that similar journeys beyond binary logic and rigid ideology should be happening in such different arenas suggests that when we talk about a movement we are not talking about a specific population or a specific agenda but a zeitgeist, a change in the air.
or perhaps we should not talk about a movement, or movements, but about movement: to apprehend these wild changes is as though to see many, many groups of people get up and move around from the positions they sat in so long…
.. to reject the static utopia in favor of the improvisational journey
john jordan: our movements are trying to create a politics that challenges all the certainties of traditional leftist politics, *not by replacing them with new ones, but by dissolving any notion that we have answers, plans or strategies that are watertight or universal. in fact our strategies must be more like water itself, undermining everything that is fixed, hard and rigid with fluidity, constant movement and evolution…
*like charters replacing 500 policies with 500 policies..
we are trying to build a politics of process, where the only certainly is doing what feels right at the right time and in the right place – a politics that doesn’t wait (interesting how wait and hope are the same words in spanish) but acts in the moment..
alphonso lingus: we really have to free the notion of liberation and revolution from the idea of permanently setting up some other kind of society..
rev of everyday life..
on the need to let go – but with some safety
david: the notion of capturing position of power, either through elections or insurrection, misses the point that the aim of revolution is to fundamentally change the relations of power..
david: it is an arena in which the old distinctions between reform and revolution no longer seem relevant, simply because the question of who controls the state is not the focus of attention
revolution… not so much to go on and create the world as to live in that time of creation….. enactments of daily life…. each to participate in inventing the world..
the question then is not so much how to create the world as how to keep alive that moment of creation.. a world who’s hopefulness lies in its unfinishedness.. its openness to improvisation and participation…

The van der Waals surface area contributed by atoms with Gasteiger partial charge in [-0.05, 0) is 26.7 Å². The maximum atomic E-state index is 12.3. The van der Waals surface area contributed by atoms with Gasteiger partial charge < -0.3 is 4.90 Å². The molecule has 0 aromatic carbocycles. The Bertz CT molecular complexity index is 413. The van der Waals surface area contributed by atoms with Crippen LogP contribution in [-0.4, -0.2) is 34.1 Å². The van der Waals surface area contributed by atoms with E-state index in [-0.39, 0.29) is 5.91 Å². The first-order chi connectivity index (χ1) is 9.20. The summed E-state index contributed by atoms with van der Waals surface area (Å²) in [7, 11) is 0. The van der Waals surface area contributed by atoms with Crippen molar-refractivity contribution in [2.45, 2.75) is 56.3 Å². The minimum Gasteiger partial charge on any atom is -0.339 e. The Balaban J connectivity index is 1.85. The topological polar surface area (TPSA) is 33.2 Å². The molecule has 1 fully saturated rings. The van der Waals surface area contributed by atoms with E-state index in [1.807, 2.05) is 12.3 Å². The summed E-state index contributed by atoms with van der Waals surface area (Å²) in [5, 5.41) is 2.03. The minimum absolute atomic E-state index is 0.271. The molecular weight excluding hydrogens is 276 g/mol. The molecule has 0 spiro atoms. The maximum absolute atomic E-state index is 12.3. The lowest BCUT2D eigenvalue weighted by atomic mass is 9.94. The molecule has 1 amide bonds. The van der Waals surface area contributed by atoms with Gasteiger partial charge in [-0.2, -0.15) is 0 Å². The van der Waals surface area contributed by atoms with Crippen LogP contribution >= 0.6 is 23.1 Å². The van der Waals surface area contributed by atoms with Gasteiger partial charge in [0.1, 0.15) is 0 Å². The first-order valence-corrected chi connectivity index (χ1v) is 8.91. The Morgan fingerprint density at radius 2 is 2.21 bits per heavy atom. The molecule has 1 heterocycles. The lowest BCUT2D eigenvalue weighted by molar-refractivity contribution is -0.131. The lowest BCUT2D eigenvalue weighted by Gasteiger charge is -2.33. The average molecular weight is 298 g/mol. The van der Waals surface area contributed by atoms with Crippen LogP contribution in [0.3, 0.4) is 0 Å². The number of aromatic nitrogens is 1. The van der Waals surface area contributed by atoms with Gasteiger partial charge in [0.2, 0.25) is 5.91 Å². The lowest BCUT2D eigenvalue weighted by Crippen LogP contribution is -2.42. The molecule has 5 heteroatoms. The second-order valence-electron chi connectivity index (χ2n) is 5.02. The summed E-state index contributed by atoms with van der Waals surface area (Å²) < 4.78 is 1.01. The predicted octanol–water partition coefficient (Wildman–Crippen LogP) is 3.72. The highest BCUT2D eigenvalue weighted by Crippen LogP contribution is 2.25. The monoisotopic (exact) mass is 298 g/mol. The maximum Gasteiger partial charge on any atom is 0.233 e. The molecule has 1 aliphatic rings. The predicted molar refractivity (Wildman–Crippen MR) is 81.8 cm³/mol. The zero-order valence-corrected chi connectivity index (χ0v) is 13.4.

ch 18 – the global local, or alteration in place
the answer to most either/or questions is both; the best response to a paradox is to embrace both sides instead of cutting off on e or the other for the sake of coherence. the question is about negotiating a viable relationship between the local and the global
define global justice movement of our time – a global movement in defense of the local
it was about belonging to a place not as a birthright but as an act of conscious engagement. in some ways bioregionalism prefigures the anti-ideologicalism of the present in that it was about adapting rather than imposing, and it s emphasis on the local meant that it wasn’t preaching a a gospel that could be exported w/o alteration. imposition is about consolidation of power; the local i’m interested in is about dispersing it..
jim dodge claims anarchy as an essential element of bioregionalism, ‘ the conviction that we as a community, or a tight, small-scale federation of communities, can mind our own business, and can make decisions regarding our individual/communal lives and gladly accept responsibilities/consequences of those decision.’.. this brings us back to he activism of the past 20 yrs.. or more, since contemporary anarchist organizing draws upon the decentralized models of the anarchists of the spanish civil war for its affinity groups, the more or less autonomous associations of five to fifteen people that constitute the basic unit of direct action
in other words, they were, or rather we are, anarchists, and this mode of organizing comes most directly out of the antinuclear movement of the 1980s, where direct democracy was established through affinity groups and spokescouncils using consensus decision-making processes (a spokescouncil is a meeting to which member affinity groups have each sent a spokesperson
yet.. again.. even deeper.. now have means to disengage from (or at least go ginorm small.. approach limit of zero/infinity).. consensus..
you can have an identity embedded in local circumstance and a role in the global dialogue, an interest in networks of connection and a loss of faith in the reality of clear-cut borders..
so this globalization of communication and of ideas can be the antithesis of the homogenization and consolidation brought by the spread of chains and braids and corps… arundhati roy: ‘the dismantling of the big – big bombs, big dams, big ideologies, big contradiction, big heroes, big mistakes. perhaps it will be the century of the small’